Many diseases are a response to unbalanced plant nutrition. The emphasis on providing for the plants' nutritional requirements mitigates against most fungal diseases being a problem for the organic grower.
Research is currently under way to develop biological controls for a number of pest and disease problems. While this is laudable for its potential to reduce the level of synthetic pesticide use, this research is of more use to the users of these chemicals than to farmers whose management precludes their necessity.
One aspect of organic production that is remarked upon with some frequency is the claim for longer shelf-life of organic produce. Opponents of organic production say that because organic produce is not protected with chemicals, it is more subject to bacterial and fungal contamination. Therefore, they say, organic produce is more hazardous to the health of the consumer than the chemical residues in conventionally grown produce. This is not borne out by scientific research.
It is easy to see from results like these that yield could be lower in the paddock, but more produce be saleable at the all important market end of the production process.
My friend Ted Sloane was an agricultural extension officer in New Zealand when he decided to take up farming. He decided to put his conventional agricultural training to practical use by growing kiwifruit. The results in terms of yield were extremely gratifying; they were the best in the district. Unfortunately, the keeping quality of the fruit was poor and losses in storage were over 20%. Consequently, his income was well below the district average.
It was fortuitous that one day when Ted was burying the recently deceased domestic cat that he noticed the prolific number of earthworms in the home garden in contrast to their complete absence in the orchard. It was then that Ted decided to replace his conventional fertiliser program with organic fertiliser. He chose a liquid fish product that was available locally. The earthworms proliferated and the wind-drifts of leaves that previously banked up against the windbreaks for many months were rapidly consumed by the improved soil biology. Ted managed to reduce his spray program from thirteen, or more per season down to two, or three. As a consequence of this, Ted went on to develop his own fish fertiliser and become a manufacturer. Despite solving the kiwifruit growing problem, he was unable to control the ever-decreasing price he received for the fruit.
Dr Mike Walker of Watercress Valley Herbs trialled a range of fertiliser programs on parsley. Not only was the fully organic patch yielding better than the fully chemical, but the storage life of the organic was way ahead. From his customers' point of view, it was more economical to purchase longer storing herbs at a higher price less frequently than to pay less and have to buy more frequently.
Specific Pest Control Methods
Here again the organic grower has a multiple strategy of defence. The first line is to create as ecologically diverse an environment as possible. The few remaining pest problems can then be controlled by relatively innocuous materials. Aphids are controlled by soft soap (potassium stearate, Clensil), or garlic sprays, caterpillars by Bacillus thuringiensis (Dipel), mites with potassium permanganate (Chondy's Crystals) or salt solution, slugs and snails with metaldehyde baits (protected from consumption by birds, or other non-target animals) and codling moth by pheremone traps. Neem is starting to take off as an effective non-residual broad spectrum insecticide with pest-repellent and fungicidal properties.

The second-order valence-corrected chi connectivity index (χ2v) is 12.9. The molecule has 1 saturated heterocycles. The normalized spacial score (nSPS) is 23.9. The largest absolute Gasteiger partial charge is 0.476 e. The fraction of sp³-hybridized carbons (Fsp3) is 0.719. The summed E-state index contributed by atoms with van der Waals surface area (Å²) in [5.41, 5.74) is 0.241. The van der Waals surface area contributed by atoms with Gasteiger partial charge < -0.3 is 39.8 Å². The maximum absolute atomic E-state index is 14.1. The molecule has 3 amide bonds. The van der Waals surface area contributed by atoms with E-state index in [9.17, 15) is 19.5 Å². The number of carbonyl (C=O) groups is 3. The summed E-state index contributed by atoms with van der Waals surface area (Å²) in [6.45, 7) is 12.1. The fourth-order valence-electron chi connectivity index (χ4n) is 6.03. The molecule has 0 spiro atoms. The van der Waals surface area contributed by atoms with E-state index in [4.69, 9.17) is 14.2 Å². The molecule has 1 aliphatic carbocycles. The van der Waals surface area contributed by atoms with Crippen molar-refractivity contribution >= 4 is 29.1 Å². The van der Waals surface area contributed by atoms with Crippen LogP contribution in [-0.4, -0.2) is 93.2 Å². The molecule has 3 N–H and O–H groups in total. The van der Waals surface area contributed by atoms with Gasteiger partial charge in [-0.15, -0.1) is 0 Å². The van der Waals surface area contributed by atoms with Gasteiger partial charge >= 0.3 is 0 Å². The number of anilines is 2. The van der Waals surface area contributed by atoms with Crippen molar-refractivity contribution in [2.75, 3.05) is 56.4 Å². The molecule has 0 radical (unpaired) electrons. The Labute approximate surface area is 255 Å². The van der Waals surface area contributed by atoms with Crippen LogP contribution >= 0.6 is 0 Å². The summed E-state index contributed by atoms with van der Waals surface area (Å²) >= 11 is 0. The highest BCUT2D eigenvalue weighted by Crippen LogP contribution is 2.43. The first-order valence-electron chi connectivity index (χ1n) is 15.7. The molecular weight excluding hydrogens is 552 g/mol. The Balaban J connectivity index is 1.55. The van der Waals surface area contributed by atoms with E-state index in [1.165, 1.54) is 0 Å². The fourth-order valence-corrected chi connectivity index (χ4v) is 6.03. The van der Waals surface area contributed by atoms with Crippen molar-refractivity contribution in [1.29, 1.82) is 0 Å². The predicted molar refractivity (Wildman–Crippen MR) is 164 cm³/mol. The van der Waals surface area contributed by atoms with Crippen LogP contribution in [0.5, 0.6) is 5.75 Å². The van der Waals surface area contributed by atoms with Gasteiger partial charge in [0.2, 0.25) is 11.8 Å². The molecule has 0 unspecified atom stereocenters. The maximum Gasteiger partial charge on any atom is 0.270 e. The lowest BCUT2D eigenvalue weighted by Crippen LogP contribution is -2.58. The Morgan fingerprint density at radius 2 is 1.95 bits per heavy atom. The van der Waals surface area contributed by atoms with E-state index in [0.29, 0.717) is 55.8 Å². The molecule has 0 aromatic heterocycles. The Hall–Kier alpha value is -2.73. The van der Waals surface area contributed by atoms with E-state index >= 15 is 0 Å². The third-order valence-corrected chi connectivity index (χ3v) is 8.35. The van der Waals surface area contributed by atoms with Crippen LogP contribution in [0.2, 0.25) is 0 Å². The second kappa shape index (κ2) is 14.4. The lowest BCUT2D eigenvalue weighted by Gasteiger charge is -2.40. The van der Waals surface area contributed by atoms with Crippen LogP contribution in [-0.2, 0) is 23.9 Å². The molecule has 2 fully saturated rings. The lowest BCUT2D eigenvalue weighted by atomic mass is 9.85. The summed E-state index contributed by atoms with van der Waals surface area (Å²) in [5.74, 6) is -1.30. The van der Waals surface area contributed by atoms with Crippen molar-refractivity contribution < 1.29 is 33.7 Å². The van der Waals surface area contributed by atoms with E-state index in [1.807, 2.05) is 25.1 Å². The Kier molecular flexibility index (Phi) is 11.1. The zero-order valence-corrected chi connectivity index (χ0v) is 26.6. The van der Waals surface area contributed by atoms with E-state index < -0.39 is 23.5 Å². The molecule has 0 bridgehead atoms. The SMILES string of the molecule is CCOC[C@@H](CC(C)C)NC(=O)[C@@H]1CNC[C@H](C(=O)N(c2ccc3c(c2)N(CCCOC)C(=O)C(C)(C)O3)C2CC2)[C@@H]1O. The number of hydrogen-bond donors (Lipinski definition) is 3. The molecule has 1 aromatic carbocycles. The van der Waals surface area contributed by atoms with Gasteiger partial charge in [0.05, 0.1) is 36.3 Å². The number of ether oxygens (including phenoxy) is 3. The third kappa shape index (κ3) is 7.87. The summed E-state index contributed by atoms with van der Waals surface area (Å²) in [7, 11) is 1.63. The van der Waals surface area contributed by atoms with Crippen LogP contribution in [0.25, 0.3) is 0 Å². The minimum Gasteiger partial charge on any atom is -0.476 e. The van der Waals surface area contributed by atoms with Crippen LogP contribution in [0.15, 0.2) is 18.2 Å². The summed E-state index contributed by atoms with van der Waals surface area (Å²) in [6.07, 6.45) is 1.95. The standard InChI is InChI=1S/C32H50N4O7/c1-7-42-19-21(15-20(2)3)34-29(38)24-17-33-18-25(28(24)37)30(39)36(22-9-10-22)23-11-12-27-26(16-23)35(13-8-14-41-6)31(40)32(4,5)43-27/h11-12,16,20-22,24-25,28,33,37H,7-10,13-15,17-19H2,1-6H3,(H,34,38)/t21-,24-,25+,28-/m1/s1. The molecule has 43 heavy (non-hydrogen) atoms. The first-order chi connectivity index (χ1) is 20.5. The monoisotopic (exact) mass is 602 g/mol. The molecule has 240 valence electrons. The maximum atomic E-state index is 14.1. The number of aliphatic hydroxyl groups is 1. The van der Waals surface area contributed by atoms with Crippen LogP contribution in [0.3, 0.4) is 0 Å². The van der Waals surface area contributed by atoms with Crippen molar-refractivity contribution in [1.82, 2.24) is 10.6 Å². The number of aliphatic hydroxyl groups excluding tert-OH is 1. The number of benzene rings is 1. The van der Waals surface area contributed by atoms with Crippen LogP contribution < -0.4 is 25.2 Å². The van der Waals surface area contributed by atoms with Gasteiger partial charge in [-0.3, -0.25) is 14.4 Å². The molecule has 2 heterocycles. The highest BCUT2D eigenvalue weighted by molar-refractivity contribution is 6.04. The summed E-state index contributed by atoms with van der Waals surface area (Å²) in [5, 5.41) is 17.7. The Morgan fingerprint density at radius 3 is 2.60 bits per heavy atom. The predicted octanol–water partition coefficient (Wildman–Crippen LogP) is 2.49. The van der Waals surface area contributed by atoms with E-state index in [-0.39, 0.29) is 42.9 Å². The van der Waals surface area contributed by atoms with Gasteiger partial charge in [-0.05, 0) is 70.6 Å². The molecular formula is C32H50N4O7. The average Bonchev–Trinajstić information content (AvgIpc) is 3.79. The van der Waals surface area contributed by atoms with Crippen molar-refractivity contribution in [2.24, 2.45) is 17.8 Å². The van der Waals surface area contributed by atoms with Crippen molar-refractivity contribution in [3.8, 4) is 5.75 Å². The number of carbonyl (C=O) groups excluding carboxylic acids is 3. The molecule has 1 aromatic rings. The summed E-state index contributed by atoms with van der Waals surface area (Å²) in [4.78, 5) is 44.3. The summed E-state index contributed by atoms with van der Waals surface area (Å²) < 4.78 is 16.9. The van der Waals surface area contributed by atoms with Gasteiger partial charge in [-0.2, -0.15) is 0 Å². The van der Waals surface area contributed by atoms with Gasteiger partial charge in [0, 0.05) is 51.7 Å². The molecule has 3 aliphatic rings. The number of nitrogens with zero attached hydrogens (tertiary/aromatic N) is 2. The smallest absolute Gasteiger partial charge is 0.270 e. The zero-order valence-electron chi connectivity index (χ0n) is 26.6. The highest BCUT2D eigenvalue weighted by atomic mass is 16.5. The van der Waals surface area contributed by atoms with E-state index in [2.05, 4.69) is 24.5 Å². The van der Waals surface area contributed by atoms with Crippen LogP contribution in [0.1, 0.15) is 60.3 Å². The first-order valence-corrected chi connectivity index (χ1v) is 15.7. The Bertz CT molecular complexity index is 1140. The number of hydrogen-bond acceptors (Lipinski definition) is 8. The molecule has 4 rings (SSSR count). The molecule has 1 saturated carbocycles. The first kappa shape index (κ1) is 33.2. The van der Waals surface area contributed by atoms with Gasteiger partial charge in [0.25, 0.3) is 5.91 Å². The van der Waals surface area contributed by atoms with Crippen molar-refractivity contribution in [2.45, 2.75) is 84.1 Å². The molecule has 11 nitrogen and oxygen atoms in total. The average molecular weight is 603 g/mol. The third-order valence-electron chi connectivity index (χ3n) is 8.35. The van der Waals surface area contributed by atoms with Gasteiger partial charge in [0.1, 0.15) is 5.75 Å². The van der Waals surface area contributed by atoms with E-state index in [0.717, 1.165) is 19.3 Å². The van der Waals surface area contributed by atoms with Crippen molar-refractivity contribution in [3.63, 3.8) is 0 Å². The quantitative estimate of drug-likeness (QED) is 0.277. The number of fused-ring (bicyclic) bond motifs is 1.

The traditional organic broad spectrum insecticide, pyrethrum can be used against a wide variety of insect pests, including pear and cherry slug. Commercially, pyrethrum is almost always mixed with the synergist piperonyl butoxide. The organic standards demand that pyrethrum be used without this additive as it is a suspected carcinogen. Its inclusion appears to be to give faster knockdown of the pest, rather than increasing its kill rate. Other traditional broad spectrum natural materials include derris, rotenone and ryania.
One pest control method of note that is remarkably effective is making a spray from the target pest and spraying the crop. Caterpillars, slugs, or whatever, are finely minced in a food blender, strained and diluted. The required application rate per hectare is extremely low (around 1 kg of insects will treat 30 Ha). The theories as to why this works abound, but to the best of my knowledge no work has been conducted to ascertain which is correct. They include spread of disease from the few organisms infected through the whole population, interference with breeding patterns due to spreading the pests' pheremones onto all the plants in an area and repulsion due to the odour of deceased organisms of the same type.
Before predators brought the slugs under control in my market garden, I used a similar technique. Hand-picked slugs were killed by dehydration in dry sugar and the resultant slimy mess fermented for a few days in a warm place. The resultant even slimier mess was strained, diluted and sprinkled throughout the market garden area (approximately 0.5 ha). The slug population dropped to a tolerable level in a matter of a week or so and returned only briefly three years later. A repeat application saw no necessity for further control during a period of ten years. The effect also appeared spread beyond the area treated.
Much work is being conducted on alternative methods of pest control and most is in the field of biological control. Predators and diseases are being bred for many of the more recalcitrant pests. While this is commendable, it is important to realise that they are generally more expensive than chemical controls and often no more effective than providing a biologically diverse environment that produces its own predators and other checks on pest proliferation.
A very new method involves saturating the environment with pheremones, the chemicals that insects use to find each other for the purposes of reproduction. As biotechnology increases its efficiency, we will likely see the day when it is economical to spray a paddock with a pheremone to dramatically reduce the rate at which specific pests can reproduce. A compelling benefit of this approach is that it is highly specific to the target pest.
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© Jonathan Sturm 2003 - 2011